This is an older video of fruit explorer Joe Simcox and his brother looking at persimmons grown in Armenia. I have always loved this video, in part because when I first saw it I had no idea persimmons were even grown in Armenia.
I was in Armenia in Nov 2016, and have only seen two varieties. One is Fuyu-type, called locally khurma, or хурма in Russian (this word is loaned from Turkish and originally from Persian where it means “date”). It’s pretty rare and more expensive so I think it might be mostly imported from Central Asia with perhaps some insignificant local production. The other one is Hyakume, called locally korolyok, or королёк in Russian (which means “little king”; the same word is used in Russian for the Kinglet bird). It’s very common and is grown widely throughout the area (in Armenia, Georgia, and Azerbaijan). The name korolyok (королёк) is used for Hyakume throughout the former Soviet Union, and this is probably the most common type of persimmon sold in markets there (brought mostly from Caucasus and Central Asia). Hyakume is a PVNA type persimmon, the more seeds the better the flavor.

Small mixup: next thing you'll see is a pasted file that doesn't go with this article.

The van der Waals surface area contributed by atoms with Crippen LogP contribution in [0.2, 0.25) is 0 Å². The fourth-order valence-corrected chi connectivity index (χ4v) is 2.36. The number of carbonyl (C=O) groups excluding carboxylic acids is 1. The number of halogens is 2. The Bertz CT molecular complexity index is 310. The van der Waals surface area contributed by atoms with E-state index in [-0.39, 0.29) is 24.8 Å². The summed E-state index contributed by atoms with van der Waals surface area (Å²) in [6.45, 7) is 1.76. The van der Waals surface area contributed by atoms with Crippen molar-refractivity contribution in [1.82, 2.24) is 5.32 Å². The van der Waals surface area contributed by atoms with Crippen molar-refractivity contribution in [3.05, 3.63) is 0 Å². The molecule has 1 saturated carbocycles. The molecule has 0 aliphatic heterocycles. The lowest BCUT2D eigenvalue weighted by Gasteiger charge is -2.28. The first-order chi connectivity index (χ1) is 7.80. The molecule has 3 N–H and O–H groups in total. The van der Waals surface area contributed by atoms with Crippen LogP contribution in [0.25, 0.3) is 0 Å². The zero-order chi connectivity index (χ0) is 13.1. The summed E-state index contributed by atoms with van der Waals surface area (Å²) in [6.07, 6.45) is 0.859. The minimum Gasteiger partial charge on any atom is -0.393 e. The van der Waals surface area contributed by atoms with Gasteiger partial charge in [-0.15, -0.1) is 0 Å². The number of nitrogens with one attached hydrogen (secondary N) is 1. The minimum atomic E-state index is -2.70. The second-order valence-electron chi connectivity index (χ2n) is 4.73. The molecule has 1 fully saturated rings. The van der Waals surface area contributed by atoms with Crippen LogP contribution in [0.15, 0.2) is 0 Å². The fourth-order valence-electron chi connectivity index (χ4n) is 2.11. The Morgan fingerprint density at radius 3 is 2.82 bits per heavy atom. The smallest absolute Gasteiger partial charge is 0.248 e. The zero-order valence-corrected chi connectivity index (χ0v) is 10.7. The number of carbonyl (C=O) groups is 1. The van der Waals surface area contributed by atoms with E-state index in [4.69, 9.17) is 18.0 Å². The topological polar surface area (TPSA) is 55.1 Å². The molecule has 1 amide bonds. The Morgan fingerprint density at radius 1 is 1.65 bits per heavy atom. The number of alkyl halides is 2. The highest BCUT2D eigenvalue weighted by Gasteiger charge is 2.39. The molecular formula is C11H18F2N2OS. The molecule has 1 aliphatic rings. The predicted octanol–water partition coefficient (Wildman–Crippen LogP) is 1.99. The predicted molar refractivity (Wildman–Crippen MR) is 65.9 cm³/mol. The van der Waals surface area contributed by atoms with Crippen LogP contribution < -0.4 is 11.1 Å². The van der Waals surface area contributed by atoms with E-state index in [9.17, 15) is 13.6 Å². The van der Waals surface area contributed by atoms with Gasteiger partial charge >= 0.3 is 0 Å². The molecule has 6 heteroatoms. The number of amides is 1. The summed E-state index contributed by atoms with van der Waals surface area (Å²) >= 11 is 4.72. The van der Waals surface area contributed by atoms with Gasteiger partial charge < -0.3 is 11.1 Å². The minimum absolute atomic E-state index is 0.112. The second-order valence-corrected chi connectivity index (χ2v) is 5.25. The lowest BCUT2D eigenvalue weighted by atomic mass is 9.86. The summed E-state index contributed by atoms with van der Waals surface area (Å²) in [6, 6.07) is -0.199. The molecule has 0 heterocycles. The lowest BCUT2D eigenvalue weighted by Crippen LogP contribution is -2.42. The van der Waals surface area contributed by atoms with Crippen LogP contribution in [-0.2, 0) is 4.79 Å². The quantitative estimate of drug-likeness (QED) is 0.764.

So, really I was not that impressed with Armenian persimmons, they are widely available when in season, but mostly just one variety. You can find so much more varieties in the US. They do have a very nice selection of apricots though. Only Shalah (a.k.a. Yerevani) is known here (and is quite rare), but it’s just one of many great apricot varieties grown in Armenia.